Do you always wish to could stay in the euphoric rush of the beginning of a relationship? Welcome to the Romeo Syndrome.
The name Romeo remits us to that character who got involved in a tumultuous passionate affair leading two teens to a tragic end. His daydreaming fatalistic personality made the young Montague careless enough to take his own life when he realized the unlikelihood of having Juliette by his side. But there was a riskier aspect to his behavior than simply dying for love: staying stuck in the honeymoon phase.
His mind had no room for anything but the feverish ecstasy of falling in love and the hormonal rush that comes with it. After experiencing an amorous disappointment with Rosaline, the Shakespearean character meets Juliet, and we all know what happened then. The Romeo and Juliet affliction is love taken to the extreme regardless of the consequences. Romeo’s illness is falling in love with love.
The excitement of the first dates is a feeling that can never be repeated. It also raises self-esteem to astronomical levels and produces a sort of hormonal buzz. But to those suffering from Romeo syndrome, their choice is to never let go of that emotion. They enjoy the feeling of falling in love and feel a cruel disappointment when the relationship begins to mature into a deeper kind of love.
As feelings grow stronger and the relationship seems to be moving towards more commitment, they constantly make their emotions known to friends, family, and social media. Everything looks like they’ve finally found the right person, as the fairytale goes on for months, until Romeo makes his appearance.
The subtle arrival of love, implying coming back down to Earth from this honeymoon phase, starts to mean trouble to them. While others would see this as stability and security, Romeos see it as a sign of disenchantment, of the relationship coming to an end.
Despite the relationship gaining trust and connection as it matures, the lack of intensity and excitement of the first few months weighs heavy on Romeo’s chest. They translate each action as a cruel reminder of what ended up happening to the original couple written by the Bard. In this case, death is the end of attraction and being high on love. They believe it’s impossible for love to thrive through communication, as well as mutual understanding and acceptance, of having feelings for someone while knowing well their strengths and weaknesses.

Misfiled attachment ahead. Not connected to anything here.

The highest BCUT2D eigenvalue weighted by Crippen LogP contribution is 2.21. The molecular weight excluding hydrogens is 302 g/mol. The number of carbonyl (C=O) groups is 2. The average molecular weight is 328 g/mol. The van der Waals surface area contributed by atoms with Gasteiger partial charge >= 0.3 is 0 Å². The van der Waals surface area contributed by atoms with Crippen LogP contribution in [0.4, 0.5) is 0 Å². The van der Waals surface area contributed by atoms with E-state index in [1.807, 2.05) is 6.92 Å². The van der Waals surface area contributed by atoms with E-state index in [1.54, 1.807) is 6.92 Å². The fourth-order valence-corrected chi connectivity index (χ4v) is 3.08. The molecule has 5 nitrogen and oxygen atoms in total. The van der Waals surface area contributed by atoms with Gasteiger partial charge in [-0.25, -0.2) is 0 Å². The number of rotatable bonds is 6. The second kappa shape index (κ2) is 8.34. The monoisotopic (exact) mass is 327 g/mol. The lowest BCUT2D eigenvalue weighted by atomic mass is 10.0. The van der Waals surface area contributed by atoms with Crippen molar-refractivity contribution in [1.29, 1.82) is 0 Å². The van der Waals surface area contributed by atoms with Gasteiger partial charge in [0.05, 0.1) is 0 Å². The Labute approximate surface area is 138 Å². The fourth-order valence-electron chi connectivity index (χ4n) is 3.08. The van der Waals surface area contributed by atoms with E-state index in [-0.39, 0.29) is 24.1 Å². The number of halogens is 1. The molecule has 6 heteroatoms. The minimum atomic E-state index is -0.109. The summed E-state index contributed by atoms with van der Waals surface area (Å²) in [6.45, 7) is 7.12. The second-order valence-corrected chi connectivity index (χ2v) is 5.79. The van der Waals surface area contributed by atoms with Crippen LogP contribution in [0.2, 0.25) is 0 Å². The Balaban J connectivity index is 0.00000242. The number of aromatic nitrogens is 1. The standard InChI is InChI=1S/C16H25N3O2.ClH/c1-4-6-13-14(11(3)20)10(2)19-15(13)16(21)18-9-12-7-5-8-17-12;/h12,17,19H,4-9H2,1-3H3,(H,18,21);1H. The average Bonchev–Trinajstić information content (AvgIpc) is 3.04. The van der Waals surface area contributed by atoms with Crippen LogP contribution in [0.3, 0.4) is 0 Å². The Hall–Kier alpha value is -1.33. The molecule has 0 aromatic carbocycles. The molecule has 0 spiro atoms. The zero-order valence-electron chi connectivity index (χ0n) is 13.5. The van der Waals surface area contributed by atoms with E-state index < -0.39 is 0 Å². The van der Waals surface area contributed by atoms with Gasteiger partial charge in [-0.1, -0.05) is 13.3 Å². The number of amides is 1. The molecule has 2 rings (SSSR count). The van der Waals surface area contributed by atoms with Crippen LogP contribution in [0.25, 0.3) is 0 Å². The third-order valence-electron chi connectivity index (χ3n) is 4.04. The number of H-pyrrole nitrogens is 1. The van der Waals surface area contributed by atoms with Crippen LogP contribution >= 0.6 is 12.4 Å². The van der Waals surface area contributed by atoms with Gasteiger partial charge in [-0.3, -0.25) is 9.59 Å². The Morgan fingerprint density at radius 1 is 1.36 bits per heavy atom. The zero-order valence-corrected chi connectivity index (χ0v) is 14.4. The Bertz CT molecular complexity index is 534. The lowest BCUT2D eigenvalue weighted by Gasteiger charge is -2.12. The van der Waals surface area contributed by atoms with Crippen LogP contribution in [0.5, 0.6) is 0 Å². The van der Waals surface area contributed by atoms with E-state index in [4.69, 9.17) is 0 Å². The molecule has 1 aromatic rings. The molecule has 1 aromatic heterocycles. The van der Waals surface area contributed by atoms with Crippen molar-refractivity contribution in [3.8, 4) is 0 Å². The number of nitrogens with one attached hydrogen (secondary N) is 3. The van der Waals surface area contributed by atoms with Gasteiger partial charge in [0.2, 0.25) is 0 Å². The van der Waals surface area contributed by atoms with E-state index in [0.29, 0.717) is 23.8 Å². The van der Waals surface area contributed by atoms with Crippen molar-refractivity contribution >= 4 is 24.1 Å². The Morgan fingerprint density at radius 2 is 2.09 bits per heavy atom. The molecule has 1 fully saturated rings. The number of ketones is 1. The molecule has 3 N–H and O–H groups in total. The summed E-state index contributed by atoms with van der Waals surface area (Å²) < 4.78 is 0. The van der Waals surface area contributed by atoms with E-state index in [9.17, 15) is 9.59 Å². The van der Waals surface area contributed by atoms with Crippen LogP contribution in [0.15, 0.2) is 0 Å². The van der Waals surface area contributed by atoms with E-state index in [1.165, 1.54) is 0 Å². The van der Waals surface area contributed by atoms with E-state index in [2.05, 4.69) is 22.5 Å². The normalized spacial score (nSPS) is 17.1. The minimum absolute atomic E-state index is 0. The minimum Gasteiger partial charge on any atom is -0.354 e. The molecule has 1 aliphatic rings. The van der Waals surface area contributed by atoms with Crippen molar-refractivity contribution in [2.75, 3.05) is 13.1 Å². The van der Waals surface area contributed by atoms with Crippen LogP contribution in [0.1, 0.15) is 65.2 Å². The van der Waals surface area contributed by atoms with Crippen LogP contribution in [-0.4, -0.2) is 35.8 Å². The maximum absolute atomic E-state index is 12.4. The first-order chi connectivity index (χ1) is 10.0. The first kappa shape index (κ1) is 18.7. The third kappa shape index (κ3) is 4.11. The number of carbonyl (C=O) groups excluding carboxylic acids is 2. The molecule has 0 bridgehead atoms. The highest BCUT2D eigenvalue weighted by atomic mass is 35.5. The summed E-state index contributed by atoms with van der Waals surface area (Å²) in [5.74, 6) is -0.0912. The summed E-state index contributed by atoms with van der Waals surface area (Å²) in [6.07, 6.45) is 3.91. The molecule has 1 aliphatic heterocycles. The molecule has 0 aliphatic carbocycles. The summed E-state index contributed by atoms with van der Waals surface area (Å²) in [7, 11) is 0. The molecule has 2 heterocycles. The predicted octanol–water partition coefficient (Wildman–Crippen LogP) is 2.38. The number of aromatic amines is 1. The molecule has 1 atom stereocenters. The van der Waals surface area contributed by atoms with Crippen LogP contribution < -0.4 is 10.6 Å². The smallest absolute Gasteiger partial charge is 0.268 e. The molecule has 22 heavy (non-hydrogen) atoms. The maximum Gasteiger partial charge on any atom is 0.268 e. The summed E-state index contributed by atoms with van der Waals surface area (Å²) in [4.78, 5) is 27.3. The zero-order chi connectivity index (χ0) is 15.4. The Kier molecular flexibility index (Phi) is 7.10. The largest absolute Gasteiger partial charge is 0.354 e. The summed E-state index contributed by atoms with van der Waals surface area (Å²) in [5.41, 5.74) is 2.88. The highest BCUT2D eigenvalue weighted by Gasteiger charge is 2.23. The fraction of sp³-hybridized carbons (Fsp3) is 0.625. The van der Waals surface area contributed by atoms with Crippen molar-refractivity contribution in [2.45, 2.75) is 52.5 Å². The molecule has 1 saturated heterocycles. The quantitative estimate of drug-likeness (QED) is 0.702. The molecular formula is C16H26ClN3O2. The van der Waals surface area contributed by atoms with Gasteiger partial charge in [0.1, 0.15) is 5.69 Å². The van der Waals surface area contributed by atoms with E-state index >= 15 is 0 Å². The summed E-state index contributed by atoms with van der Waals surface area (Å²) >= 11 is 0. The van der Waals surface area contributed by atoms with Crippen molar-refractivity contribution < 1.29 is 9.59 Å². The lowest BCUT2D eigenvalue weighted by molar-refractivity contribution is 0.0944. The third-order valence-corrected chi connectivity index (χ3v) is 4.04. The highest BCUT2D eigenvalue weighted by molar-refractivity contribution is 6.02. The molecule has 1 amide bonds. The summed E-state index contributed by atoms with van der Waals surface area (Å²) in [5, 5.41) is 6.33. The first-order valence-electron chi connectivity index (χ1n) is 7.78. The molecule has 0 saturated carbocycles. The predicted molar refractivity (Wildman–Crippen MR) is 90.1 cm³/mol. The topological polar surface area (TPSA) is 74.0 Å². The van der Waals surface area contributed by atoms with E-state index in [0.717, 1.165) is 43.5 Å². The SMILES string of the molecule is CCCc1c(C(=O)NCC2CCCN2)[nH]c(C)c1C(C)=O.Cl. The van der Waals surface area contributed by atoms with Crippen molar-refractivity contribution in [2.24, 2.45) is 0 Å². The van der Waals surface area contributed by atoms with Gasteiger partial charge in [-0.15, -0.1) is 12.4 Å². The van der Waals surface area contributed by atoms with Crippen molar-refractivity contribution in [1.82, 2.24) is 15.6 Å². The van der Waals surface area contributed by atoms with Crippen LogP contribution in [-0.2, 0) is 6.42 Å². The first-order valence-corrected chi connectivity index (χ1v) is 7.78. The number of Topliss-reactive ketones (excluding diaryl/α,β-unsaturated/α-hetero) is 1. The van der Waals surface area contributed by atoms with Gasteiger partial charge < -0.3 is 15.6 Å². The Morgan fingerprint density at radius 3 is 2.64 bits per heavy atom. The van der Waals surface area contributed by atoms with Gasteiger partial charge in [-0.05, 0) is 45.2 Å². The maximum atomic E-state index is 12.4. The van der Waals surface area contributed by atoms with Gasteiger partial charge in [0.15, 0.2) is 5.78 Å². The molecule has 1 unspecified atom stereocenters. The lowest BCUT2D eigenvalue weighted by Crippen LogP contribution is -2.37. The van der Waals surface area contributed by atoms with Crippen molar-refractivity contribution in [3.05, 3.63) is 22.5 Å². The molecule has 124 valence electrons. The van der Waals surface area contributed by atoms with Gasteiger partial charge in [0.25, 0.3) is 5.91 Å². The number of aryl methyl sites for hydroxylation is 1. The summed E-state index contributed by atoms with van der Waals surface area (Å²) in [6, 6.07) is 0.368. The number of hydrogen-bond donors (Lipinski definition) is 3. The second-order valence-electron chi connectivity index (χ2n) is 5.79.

Someone who carries with them Romeo’s affliction will try to relive the incendiary passion of the past. Time and time again they will bleed every resource dry in their quest to rescue what they think is a terminal-phased relationship. Even if what they have is true love, each attempt will only frustrate them more as they find that the bubble has burst.
After trying several times, distrust will have taken over the relationship. They’ll start blaming their partner, questioning what they did wrong. Against this depressing scene unraveling inside Romeo’s mind, there is nothing left but to split up. Because only then will they be able to experience once more the sensations of falling in love: the first kiss and the subsequent sexual encounters with someone new.
The carrier of this tragic disease chases the feeling of being in love without thinking or caring about anything else. They refuse to make the jump towards stable love, holding onto the intensity, fantasy, and the loss of objectivity that comes with any relationship that is just beginning.
The main source of this problem is an evident disconnect from reality. Insecurities and the constant propagation of a childish idealization of love creates reactions such as the Romeo syndrome. There is only one known cure: a dose of reality to show that love is a human feeling that comes with mistakes and is only strengthened by dedication, solidarity, and mutual trust.
Translated by María Suárez